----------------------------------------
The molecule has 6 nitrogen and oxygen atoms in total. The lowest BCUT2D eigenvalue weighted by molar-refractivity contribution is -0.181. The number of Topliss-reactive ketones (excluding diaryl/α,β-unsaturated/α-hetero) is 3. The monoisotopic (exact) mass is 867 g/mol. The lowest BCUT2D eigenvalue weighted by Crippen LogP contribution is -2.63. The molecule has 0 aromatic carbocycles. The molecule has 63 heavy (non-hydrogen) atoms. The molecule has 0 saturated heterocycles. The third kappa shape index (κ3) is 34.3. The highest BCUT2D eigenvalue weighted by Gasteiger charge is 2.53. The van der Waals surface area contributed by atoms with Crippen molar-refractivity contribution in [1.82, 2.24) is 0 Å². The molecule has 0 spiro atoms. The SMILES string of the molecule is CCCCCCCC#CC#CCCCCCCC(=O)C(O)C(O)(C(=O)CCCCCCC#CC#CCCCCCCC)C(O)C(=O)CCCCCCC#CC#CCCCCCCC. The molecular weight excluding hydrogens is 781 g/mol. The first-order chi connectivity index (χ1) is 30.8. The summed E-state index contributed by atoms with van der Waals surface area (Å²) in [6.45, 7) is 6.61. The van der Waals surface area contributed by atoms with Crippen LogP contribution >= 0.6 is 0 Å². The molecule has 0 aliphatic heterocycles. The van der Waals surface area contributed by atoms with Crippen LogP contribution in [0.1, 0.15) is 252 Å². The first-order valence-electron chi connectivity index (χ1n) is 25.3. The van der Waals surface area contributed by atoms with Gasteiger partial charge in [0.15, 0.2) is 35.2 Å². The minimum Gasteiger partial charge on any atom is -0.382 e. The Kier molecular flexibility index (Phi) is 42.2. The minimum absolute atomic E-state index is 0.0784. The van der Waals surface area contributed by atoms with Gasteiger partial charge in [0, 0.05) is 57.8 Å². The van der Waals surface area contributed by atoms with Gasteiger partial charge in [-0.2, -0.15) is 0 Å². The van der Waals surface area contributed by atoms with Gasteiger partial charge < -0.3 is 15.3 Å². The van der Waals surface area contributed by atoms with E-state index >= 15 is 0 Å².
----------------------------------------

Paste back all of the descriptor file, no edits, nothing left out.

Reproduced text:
The molecule has 6 nitrogen and oxygen atoms in total. The lowest BCUT2D eigenvalue weighted by molar-refractivity contribution is -0.181. The number of Topliss-reactive ketones (excluding diaryl/α,β-unsaturated/α-hetero) is 3. The monoisotopic (exact) mass is 867 g/mol. The lowest BCUT2D eigenvalue weighted by Crippen LogP contribution is -2.63. The molecule has 0 aromatic carbocycles. The molecule has 63 heavy (non-hydrogen) atoms. The molecule has 0 saturated heterocycles. The third kappa shape index (κ3) is 34.3. The highest BCUT2D eigenvalue weighted by Gasteiger charge is 2.53. The van der Waals surface area contributed by atoms with Crippen molar-refractivity contribution in [1.82, 2.24) is 0 Å². The molecule has 0 spiro atoms. The SMILES string of the molecule is CCCCCCCC#CC#CCCCCCCC(=O)C(O)C(O)(C(=O)CCCCCCC#CC#CCCCCCCC)C(O)C(=O)CCCCCCC#CC#CCCCCCCC. The molecular weight excluding hydrogens is 781 g/mol. The first-order chi connectivity index (χ1) is 30.8. The summed E-state index contributed by atoms with van der Waals surface area (Å²) in [6.45, 7) is 6.61. The van der Waals surface area contributed by atoms with Crippen LogP contribution >= 0.6 is 0 Å². The molecule has 0 aliphatic heterocycles. The van der Waals surface area contributed by atoms with Crippen LogP contribution in [0.1, 0.15) is 252 Å². The first-order valence-electron chi connectivity index (χ1n) is 25.3. The van der Waals surface area contributed by atoms with Gasteiger partial charge in [0.15, 0.2) is 35.2 Å². The minimum Gasteiger partial charge on any atom is -0.382 e. The Kier molecular flexibility index (Phi) is 42.2. The minimum absolute atomic E-state index is 0.0784. The van der Waals surface area contributed by atoms with Gasteiger partial charge in [0, 0.05) is 57.8 Å². The van der Waals surface area contributed by atoms with Gasteiger partial charge in [-0.2, -0.15) is 0 Å². The van der Waals surface area contributed by atoms with Gasteiger partial charge < -0.3 is 15.3 Å². The van der Waals surface area contributed by atoms with E-state index >= 15 is 0 Å².